Naming a co-op: LakePatrick? Or how about Patland?
The proposed amalgamation of LacPatrick and Lakeland Dairies has got The Dealer brainstorming on a snappy new co-op name. LakePatrick seems like an obvious choice, but The Dealer has also come up with Loch Pádraig, Derry Dairy, Border Gold, Brexit Butter and Hanley Vale. Another named suggested is The Only Way is Up, based on the Irish Farmers Journal/ KPMG Milk Price Review. Obviously, these are just some of the ideas and The Dealer is available for future consultation for a small retainer.
Nenagh raindance celebration
Apparently there was joy and jubilation last weekend when the rain poured in Tipperary. Young farmers in Nenagh took to the streets in their tractors, lights flashing and horns blaring. The Dealer heard you would’ve been forgiven for thinking that Tipperary had won the World Cup. I never expected to hear about such a hullabaloo over a drop of rain, but given the drought conditions, I would be willing to try a raindance of my own at this stage.
Who’s next to lead Agriculture House?
The Department of Agriculture must find a new secretary general for the second time in less than four years. While the process will take some time, the tradition has been for the appointment to be internal.
With that in mind, expect to see Brendan Gleeson to the fore. The Dubliner leads the Department’s Brexit and international trade team. Paul Dillon, currently head of the direct payments division, is another likely contender, as is Bill Callanan, currently the Department’s chief inspector. Don’t rule out Anne Derwin, who spent 13 years in Agriculture House before moving to Foreign Affairs last year.
Kepak and 2 Sisters getting very close
As I mentioned in the 26 May edition of this publication, the worst-kept secret in the beef industry is likely to go public very soon. I believe that a deal will be announced soon where Kepak will take over the red meat division of 2 Sisters, which has factories in Cornwall, south Wales and Scotland. Both Kepak and 2 Sisters are major suppliers to the retail and food service trade and this would be further consolidation of the supply chain.
Double award for Irish Farmers Journal
Thomas Hubert pictured with two of the awards he picked up at the 2018 IFAJ awards.
The Irish Farmers Journal brought home two awards from the International Federation of Agricultural Journalists (IFAJ) annual contest in the Netherlands last week.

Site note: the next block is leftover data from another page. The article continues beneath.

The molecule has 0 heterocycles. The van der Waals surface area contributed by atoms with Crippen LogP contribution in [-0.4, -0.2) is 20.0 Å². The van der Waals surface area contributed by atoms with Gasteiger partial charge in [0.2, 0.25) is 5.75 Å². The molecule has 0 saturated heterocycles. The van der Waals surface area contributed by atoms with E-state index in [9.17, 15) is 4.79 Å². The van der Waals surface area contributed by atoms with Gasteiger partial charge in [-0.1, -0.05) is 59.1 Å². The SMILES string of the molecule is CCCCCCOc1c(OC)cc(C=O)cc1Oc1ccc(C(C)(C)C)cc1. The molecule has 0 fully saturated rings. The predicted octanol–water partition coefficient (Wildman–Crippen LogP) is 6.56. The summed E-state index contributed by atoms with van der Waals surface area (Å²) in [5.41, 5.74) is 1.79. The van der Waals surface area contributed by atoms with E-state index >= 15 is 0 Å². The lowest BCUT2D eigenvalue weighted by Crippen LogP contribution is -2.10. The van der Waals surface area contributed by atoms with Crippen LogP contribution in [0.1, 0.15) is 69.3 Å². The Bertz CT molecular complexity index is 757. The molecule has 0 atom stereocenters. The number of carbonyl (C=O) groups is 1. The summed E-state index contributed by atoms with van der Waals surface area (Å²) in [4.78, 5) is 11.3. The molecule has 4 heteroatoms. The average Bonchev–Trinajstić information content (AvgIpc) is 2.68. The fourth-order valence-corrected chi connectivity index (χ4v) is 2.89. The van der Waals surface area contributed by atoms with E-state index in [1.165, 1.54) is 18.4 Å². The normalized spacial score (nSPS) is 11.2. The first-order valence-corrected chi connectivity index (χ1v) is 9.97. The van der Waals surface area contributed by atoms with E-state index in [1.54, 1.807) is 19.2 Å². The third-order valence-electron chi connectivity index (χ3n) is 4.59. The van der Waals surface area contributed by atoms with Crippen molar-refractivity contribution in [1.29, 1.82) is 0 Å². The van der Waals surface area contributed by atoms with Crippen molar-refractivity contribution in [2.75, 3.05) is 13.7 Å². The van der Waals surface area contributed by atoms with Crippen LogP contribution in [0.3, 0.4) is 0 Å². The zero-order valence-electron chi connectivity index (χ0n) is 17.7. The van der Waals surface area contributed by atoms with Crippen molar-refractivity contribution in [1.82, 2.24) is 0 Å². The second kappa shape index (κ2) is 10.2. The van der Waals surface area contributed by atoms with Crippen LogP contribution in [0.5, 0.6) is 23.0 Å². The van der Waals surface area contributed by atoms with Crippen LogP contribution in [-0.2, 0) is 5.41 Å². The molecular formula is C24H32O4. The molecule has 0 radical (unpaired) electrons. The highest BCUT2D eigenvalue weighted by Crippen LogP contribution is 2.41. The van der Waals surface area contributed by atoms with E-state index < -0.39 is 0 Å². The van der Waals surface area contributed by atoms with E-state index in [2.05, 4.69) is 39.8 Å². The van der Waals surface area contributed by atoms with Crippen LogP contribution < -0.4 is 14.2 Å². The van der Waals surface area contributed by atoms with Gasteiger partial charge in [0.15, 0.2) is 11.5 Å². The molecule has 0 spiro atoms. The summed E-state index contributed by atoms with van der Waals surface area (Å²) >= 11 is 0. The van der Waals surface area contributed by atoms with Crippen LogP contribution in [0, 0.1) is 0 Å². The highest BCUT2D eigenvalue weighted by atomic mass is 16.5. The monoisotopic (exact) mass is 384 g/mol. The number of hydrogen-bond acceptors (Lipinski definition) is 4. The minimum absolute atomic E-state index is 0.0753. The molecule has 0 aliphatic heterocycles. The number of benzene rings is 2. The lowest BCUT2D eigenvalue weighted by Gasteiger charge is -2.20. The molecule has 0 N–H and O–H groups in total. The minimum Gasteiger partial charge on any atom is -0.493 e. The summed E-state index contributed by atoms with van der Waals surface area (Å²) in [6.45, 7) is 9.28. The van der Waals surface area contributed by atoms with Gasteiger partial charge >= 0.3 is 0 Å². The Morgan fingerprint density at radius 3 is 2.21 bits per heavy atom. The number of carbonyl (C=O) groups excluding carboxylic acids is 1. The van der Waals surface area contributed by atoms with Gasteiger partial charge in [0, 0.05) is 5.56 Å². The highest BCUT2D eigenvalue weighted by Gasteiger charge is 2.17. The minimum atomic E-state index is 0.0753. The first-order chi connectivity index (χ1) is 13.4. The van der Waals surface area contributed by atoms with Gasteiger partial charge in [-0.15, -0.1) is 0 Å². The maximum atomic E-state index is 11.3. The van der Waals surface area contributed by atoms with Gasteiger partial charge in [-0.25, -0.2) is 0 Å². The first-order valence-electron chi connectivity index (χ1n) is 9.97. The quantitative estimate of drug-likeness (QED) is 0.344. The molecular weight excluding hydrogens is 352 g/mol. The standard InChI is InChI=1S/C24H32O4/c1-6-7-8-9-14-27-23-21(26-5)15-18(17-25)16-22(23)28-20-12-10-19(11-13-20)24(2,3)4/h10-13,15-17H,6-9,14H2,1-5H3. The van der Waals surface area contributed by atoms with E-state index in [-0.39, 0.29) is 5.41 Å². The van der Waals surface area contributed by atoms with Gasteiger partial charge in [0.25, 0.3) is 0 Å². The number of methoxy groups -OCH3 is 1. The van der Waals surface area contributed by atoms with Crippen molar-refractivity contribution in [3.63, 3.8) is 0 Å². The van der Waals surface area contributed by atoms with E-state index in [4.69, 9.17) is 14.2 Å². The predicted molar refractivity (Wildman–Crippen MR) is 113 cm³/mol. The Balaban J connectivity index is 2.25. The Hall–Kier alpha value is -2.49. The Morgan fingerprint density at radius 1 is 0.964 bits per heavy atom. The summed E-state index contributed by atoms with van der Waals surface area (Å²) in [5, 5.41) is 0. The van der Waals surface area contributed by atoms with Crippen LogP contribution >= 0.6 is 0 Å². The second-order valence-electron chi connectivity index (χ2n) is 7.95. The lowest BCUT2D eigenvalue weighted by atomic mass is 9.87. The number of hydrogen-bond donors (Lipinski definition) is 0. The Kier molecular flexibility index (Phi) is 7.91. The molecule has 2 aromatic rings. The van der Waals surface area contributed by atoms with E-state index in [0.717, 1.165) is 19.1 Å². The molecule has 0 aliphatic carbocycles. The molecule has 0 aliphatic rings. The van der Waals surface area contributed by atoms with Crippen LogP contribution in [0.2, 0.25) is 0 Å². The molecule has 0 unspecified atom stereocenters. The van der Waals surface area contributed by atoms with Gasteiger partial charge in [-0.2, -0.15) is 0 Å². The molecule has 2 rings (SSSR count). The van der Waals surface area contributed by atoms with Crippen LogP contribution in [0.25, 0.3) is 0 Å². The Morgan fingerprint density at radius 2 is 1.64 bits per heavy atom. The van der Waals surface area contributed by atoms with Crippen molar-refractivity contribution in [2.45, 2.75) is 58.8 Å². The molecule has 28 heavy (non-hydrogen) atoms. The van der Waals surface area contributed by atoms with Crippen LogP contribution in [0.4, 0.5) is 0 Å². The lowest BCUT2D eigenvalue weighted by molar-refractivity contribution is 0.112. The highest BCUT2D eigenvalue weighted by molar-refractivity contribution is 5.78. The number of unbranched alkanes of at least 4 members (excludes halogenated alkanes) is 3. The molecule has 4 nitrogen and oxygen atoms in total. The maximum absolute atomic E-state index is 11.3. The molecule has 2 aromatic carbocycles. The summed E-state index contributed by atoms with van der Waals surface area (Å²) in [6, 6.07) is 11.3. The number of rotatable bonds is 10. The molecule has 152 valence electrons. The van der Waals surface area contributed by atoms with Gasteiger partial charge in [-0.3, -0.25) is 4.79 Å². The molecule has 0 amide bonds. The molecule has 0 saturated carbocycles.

Thomas Hubert and Pat O’Toole from the news team took home the runner-up prize in the print category for their reporting on the campaign by the Revenue Commissioners to generate additional tax streams from Kerry Co-op shareholders. It was published in the Irish Farmers Journal in January 2017 and you can read it at ifj.ie/kerryproject.
Thomas also took home the runner-up prize in the digital category for his multimedia piece on building a dairy industry from the ground up in Kenya. His report from August 2017 is at ifj.ie/kenyadairy
The Farmers Journal Scotland received a distinguished recognition in photography award at the ceremony in the Netherlands. The picture was taken by freelance photographer Craig Stephen. The picture features Iain Campbell of Meikie Seggie Farm, Kinross, weighing lambs before sale.
Supply and demanding times
You could hear a pin drop in every farmhouse in the country as the weather forecast comes on. We’ve always hung on to every syllable uttered by Met Éireann’s forecasters, but now it is as though our lives depend upon it.
Sheer panic has set in. It is not unheard of for farmers to leave their children in the fields to guard bales of straw from opportunist neighbours. Gates are being padlocked and routes planned to avoid going past too many houses, alerting more people to the fact that you have sourced a load of straw.
Long-standing arrangements with neighbours are not necessarily worth their weight this year. You could quickly find that the straw you were counting on has been sold to someone desperate to find something to put into the silage pit.
Fields not farmed in 20 years have been baled – weeds, briars and rushes included. It’s simply the basics of supply and demand. The Dealer knows only too well.
The IFA has announced this Farm Safety Week that it is appointing William Shortall as its new farm health and safety executive starting from 1 September.
Stark accident numbers show the appointment is welcome and challenging.
Shortall, a Nenagh-based IFA regional development officer, has qualifications in agricultural engineering and health and safety.
He will lead a new peer-to-peer initiative to help farmers advise each other on safety.
I hear the latest meeting of Austria’s equivalent of the beef forum was highlighting the threat of a Mercosur trade deal, until a major player in the processing industry warned the other participants that the real risk was now Ireland. In a hard Brexit, Irish beef will lose its main outlet and land more beef on mainland Europe, destabilising the EU market, he said. This has been well-flagged in other major EU beef producing countries, such as France. I hope their governments are listening.